sump tank diagram
4) Solids Lifting Outlet: When using a sump tank, a solids lifting outlet is an important component for waste and debris removal. It sits at the bottom of the fish tank, where it draws in water and waste that accumulates at the bottom. This mixture is transported to the sump tank, allowing for unneeded solids to be removed from the water before reaching the plants.
solids lifting outlet diagram
5) Pumps: Water and air pumps are necessary to ensure a healthy ecosytem in an aquaponics operation. Water pumps circulate water from the fish tank to the grow bed so that plants can receive their essential nutrients, and air pumps oxygenate the water for the fish.
water pump
6) Biofilter: A biofilter is a crucial component that plays a key role in maintaining water quality. Through nitrification, it converts toxic ammonia from fish waste into less harmful substances. The primary function of a biofilter is to provide a habitat for beneficial bacteria that perform the nitrogen cycle, converting ammonia to nitrites and then to nitrates. It contains a medium or substrate that provides a large surface area for beneficial bacteria to colonize. Common biofilter media include plastic bio-balls, ceramic rings, lava rock, and other porous materials.
Where a biofilter is placed really depends on the type and size of aquaponics system one is running. Many aquaponics systems position the biofilter in close proximity to the fish tank, allowing for easy water flow from the fish tank to the biofilter and back. In some systems, the biofilter may even be incorporated as a section within the fish tank itself. In other systems, biofilters may be placed before or after the sump tank or in the grow beds themselves. In media-based grow beds, the media can serve as the biological material for the biofilter and promote the colonization of beneficial bacteria.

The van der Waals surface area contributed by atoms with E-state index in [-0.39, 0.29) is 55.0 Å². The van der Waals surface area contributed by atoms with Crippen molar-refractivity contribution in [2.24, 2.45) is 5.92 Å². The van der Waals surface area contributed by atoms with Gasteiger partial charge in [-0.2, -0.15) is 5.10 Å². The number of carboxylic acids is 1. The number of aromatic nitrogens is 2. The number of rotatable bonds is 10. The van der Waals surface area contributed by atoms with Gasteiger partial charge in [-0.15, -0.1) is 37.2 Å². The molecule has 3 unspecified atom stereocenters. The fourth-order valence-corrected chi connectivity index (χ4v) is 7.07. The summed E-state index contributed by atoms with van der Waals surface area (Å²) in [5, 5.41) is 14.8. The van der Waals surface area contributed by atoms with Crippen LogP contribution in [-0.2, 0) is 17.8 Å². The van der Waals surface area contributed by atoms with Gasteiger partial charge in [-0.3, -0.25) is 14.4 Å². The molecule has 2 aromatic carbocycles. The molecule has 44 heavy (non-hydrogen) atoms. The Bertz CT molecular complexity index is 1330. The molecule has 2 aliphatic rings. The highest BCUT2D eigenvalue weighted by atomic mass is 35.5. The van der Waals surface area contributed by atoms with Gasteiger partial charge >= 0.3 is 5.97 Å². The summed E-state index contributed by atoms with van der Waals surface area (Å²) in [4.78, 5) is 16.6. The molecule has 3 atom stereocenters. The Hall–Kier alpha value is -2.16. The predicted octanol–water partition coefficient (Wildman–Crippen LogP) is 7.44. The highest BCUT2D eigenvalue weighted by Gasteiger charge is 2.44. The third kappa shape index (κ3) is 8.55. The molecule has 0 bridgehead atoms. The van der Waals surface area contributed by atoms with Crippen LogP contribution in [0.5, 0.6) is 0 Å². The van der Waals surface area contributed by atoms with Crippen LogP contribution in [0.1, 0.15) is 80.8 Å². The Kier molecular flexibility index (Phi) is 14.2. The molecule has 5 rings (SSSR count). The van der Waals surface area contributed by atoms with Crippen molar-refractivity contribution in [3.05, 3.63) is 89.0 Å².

5) Radial Flow Settler: This is a device used to separate solids from water. It operates based on the principles of gravity and centrifugal force to allow suspended solids to settle and be removed from the water. The radial flow settler is particularly effective in capturing larger solid particles before the water moves on to additional filtration stages or enters the grow beds in an aquaponics system.
Radial Flow Settler
6) Test Kit: Regular water testing is critical to monitor parameters such as ammonia, nitrite, nitrate, and other water quality indicators. Testing kits help ensure that the water conditions are suitable for both fish and plants.
aquaponic test kit

Building Sustainable Gardens

These essential components are just the beginning of your aquaponics journey, but provide a roadmap toward a dependable and functional system. Upcoming articles will explore specific designs for aquaponics systems and any troubleshooting that may be required. Reach out to us, or explore our links for further reading below in order to start digging into this fascinating sustainable farming technique!

Links For Futher Reading:

Rob’s Aquaponics

Clemson Extension: Aquaponics System Layout and Components